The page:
A native of Europe, the elm leaf beetle was first identified in Australia in 1989, along the Mornington Peninsula.
The elm leaf beetle is approximately the size of a large grain of rice, appearing dull green in colour early in the season, with the colour becoming more defined as the season progresses. As the beetles feed their colours become more defined, the wing case colours intensify, appearing as dark olive brown and iridescent green parallel stripes that run length ways. The most severe damage inflicted by the elm leaf beetle occurs mainly during the larval stages of the insect’s lifecycle, skeletonising, the leaves and destroying the tree’s ability to achieve photosynthesis and produce reserves of energy that carry it through its dormant period.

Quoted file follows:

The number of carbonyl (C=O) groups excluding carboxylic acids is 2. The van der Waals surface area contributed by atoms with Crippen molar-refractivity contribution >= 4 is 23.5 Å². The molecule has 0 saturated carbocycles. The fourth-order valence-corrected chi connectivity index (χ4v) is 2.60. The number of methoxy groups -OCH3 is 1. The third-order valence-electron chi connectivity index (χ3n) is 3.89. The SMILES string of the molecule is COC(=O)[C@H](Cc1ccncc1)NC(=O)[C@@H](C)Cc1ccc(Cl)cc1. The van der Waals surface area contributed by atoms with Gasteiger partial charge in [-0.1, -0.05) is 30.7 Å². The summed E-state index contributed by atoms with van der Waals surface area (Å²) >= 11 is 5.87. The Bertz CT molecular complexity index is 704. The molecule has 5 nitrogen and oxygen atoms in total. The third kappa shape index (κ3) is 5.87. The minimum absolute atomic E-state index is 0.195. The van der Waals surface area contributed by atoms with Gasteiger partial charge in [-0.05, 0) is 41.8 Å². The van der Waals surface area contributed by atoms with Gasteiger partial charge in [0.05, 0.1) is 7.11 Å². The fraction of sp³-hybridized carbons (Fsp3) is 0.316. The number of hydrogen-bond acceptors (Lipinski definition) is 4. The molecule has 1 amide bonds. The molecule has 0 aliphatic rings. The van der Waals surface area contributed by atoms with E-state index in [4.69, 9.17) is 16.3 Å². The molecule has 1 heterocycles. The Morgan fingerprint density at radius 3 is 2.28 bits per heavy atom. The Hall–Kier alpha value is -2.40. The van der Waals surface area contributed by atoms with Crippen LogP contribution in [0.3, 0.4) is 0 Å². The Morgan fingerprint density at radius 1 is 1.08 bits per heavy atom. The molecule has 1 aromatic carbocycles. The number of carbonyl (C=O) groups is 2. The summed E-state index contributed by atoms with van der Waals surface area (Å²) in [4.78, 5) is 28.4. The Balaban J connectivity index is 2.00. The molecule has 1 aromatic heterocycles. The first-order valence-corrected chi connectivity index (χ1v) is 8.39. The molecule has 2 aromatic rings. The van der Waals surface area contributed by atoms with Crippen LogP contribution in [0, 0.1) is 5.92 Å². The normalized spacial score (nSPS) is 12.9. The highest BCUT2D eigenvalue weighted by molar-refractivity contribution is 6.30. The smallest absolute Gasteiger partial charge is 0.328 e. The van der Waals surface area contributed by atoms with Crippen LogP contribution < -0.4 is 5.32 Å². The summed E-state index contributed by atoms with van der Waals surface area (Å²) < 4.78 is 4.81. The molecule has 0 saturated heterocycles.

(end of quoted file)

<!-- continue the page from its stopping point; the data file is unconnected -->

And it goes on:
Damage caused by an adult elm leaf beetle is evidenced by the leaves taking on a ‘shot hole’ appearance – and this damage continues right through the growing season. Read our fact sheet on Elm Leaf Beetle.